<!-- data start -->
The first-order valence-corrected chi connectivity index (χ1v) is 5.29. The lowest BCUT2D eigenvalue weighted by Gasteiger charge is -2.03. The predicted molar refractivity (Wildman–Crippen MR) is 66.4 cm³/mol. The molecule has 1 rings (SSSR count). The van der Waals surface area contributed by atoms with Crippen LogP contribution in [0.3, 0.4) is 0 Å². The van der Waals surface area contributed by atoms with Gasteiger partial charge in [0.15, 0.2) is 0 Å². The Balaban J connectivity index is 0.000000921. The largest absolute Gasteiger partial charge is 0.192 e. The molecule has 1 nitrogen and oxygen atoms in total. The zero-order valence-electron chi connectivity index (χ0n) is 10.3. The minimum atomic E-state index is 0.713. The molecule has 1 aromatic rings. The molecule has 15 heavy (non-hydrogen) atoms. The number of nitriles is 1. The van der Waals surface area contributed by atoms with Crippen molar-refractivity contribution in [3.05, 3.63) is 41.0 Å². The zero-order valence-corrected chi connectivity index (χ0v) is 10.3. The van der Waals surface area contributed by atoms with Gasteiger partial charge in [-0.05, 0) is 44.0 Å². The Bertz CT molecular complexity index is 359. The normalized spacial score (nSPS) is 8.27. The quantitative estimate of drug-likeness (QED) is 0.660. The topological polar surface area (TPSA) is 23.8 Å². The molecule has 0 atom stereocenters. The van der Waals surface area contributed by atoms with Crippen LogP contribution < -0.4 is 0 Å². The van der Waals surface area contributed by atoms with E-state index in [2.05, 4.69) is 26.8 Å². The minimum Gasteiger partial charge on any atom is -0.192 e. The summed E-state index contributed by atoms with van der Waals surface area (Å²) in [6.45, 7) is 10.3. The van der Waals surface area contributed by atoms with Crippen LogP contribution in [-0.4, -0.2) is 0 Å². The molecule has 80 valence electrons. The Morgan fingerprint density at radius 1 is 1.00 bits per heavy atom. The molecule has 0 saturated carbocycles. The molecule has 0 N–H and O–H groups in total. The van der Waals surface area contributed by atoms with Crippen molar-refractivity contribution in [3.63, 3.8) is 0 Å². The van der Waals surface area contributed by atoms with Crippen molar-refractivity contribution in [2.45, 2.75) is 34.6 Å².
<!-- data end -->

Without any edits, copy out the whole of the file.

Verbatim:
The first-order valence-corrected chi connectivity index (χ1v) is 5.29. The lowest BCUT2D eigenvalue weighted by Gasteiger charge is -2.03. The predicted molar refractivity (Wildman–Crippen MR) is 66.4 cm³/mol. The molecule has 1 rings (SSSR count). The van der Waals surface area contributed by atoms with Crippen LogP contribution in [0.3, 0.4) is 0 Å². The van der Waals surface area contributed by atoms with Gasteiger partial charge in [0.15, 0.2) is 0 Å². The Balaban J connectivity index is 0.000000921. The largest absolute Gasteiger partial charge is 0.192 e. The molecule has 1 nitrogen and oxygen atoms in total. The zero-order valence-electron chi connectivity index (χ0n) is 10.3. The minimum atomic E-state index is 0.713. The molecule has 1 aromatic rings. The molecule has 15 heavy (non-hydrogen) atoms. The number of nitriles is 1. The van der Waals surface area contributed by atoms with Crippen molar-refractivity contribution in [3.05, 3.63) is 41.0 Å². The zero-order valence-corrected chi connectivity index (χ0v) is 10.3. The van der Waals surface area contributed by atoms with Gasteiger partial charge in [-0.05, 0) is 44.0 Å². The Bertz CT molecular complexity index is 359. The normalized spacial score (nSPS) is 8.27. The quantitative estimate of drug-likeness (QED) is 0.660. The topological polar surface area (TPSA) is 23.8 Å². The molecule has 0 atom stereocenters. The van der Waals surface area contributed by atoms with Crippen LogP contribution < -0.4 is 0 Å². The van der Waals surface area contributed by atoms with E-state index in [2.05, 4.69) is 26.8 Å². The minimum Gasteiger partial charge on any atom is -0.192 e. The summed E-state index contributed by atoms with van der Waals surface area (Å²) in [6.45, 7) is 10.3. The van der Waals surface area contributed by atoms with Crippen LogP contribution in [-0.4, -0.2) is 0 Å². The molecule has 80 valence electrons. The Morgan fingerprint density at radius 1 is 1.00 bits per heavy atom. The molecule has 0 saturated carbocycles. The molecule has 0 N–H and O–H groups in total. The van der Waals surface area contributed by atoms with Crippen molar-refractivity contribution in [3.63, 3.8) is 0 Å². The van der Waals surface area contributed by atoms with Crippen molar-refractivity contribution in [2.45, 2.75) is 34.6 Å².